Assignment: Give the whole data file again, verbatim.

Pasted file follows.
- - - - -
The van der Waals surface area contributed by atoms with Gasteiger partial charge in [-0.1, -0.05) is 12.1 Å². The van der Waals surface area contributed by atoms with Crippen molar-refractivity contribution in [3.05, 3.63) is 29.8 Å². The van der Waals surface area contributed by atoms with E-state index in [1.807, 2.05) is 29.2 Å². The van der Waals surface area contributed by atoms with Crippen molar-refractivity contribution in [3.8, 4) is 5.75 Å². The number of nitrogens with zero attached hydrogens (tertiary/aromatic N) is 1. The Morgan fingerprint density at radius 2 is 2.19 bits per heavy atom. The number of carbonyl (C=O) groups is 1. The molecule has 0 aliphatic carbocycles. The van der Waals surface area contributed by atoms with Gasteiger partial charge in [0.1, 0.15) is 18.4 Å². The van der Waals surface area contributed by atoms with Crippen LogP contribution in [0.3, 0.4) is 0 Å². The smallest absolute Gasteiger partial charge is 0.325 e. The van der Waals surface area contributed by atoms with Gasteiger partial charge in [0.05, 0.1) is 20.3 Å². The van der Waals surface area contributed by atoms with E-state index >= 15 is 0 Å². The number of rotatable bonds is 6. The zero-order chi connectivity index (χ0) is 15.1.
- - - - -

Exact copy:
The van der Waals surface area contributed by atoms with Gasteiger partial charge in [-0.1, -0.05) is 12.1 Å². The van der Waals surface area contributed by atoms with Crippen molar-refractivity contribution in [3.05, 3.63) is 29.8 Å². The van der Waals surface area contributed by atoms with E-state index in [1.807, 2.05) is 29.2 Å². The van der Waals surface area contributed by atoms with Crippen molar-refractivity contribution in [3.8, 4) is 5.75 Å². The number of nitrogens with zero attached hydrogens (tertiary/aromatic N) is 1. The Morgan fingerprint density at radius 2 is 2.19 bits per heavy atom. The number of carbonyl (C=O) groups is 1. The molecule has 0 aliphatic carbocycles. The van der Waals surface area contributed by atoms with Gasteiger partial charge in [0.1, 0.15) is 18.4 Å². The van der Waals surface area contributed by atoms with Crippen LogP contribution in [0.3, 0.4) is 0 Å². The smallest absolute Gasteiger partial charge is 0.325 e. The van der Waals surface area contributed by atoms with Gasteiger partial charge in [0.05, 0.1) is 20.3 Å². The van der Waals surface area contributed by atoms with E-state index >= 15 is 0 Å². The number of rotatable bonds is 6. The zero-order chi connectivity index (χ0) is 15.1.